to the links and back

Gosh, it’s been a few weeks since the last linkspam! We’ve just been really tired. And busy.

(Maybe don’t get your hopes up too high for a linkspam next Friday — Liz is usually the one to hit post, because she’s most likely to be at a computer, and she’s leaving work early for Continuum set-up.)

Our links today may not be fresh, but they are juicy!

Here’s an important article from GlamourJosie and the Pussycats Was Far Ahead of Its Time ... and here’s a longer piece from the same author’s Tumblr: Why *Josie And The Pussycats* Is The Best Movie Ever

How We Dress Women For The End Of The World – an interesting set of interviews with costume designers, with a supremely eye-rolly quote (“I want us to kind of reflect all the good things and all the cultures from the countries where immigrants are coming from: India, Pakistan, Africa, take their prints and their colors and kind of use them as a protest for something good”) but overall a good read.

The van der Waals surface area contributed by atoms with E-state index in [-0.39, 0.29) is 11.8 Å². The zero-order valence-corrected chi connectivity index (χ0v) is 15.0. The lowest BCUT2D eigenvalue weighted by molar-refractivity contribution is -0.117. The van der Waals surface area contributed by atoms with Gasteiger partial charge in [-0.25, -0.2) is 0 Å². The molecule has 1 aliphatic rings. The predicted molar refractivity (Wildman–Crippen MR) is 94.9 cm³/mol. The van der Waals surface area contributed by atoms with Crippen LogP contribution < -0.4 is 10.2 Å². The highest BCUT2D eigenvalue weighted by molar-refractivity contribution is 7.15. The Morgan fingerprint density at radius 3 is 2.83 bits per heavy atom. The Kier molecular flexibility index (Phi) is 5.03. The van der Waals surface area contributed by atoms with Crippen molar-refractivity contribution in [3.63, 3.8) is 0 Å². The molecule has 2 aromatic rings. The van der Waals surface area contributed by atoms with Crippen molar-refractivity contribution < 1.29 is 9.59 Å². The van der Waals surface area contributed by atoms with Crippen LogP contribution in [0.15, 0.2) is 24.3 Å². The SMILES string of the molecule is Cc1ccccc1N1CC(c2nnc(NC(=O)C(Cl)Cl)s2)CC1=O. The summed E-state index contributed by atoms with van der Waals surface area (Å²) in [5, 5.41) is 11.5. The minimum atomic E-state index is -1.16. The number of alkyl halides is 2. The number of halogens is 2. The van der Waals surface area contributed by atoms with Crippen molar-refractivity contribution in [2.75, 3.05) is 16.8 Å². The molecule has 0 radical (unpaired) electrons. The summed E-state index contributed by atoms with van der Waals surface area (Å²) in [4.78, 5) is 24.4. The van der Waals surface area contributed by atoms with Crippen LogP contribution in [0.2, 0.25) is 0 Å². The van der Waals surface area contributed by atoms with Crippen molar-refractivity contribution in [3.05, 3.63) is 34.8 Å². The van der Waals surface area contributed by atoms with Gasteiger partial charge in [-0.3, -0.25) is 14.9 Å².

What to expect when you’re expecting a book: #5 Festivals

An AMAZING photo essay of Kowloon: Walled City. Steph loves this SO MUCH.

We live in a terrible country: Woman accused of bashing Muslims denies she did anything wrong

Victoria apologises to Chinese community for racist policies

“They were … very much like slaves, they had to work off the amount of money they were loaned to come to Australia,” he added, saying that the migrants were often left with heavy debts.

Some miners disembarked in Robe, South Australia, to avoid the tax. These migrants would then make their way through the hundreds of kilometres through the wilderness to reach Victoria’s goldfields. On the way, some would die from starvation or exhaustion.

How do we celebrate the virtues of dead loved ones in a secular age?

Is Aussie TV finally getting Asian representation right?

Australia’s videogames are inventive, acclaimed and world-class, so where’s the government support?

My #aesthetic: conservative intellectuals calling out the vacuity of contemporary “conservative” writing. Or: The standards that ‘Quadrant’ seeks to uphold

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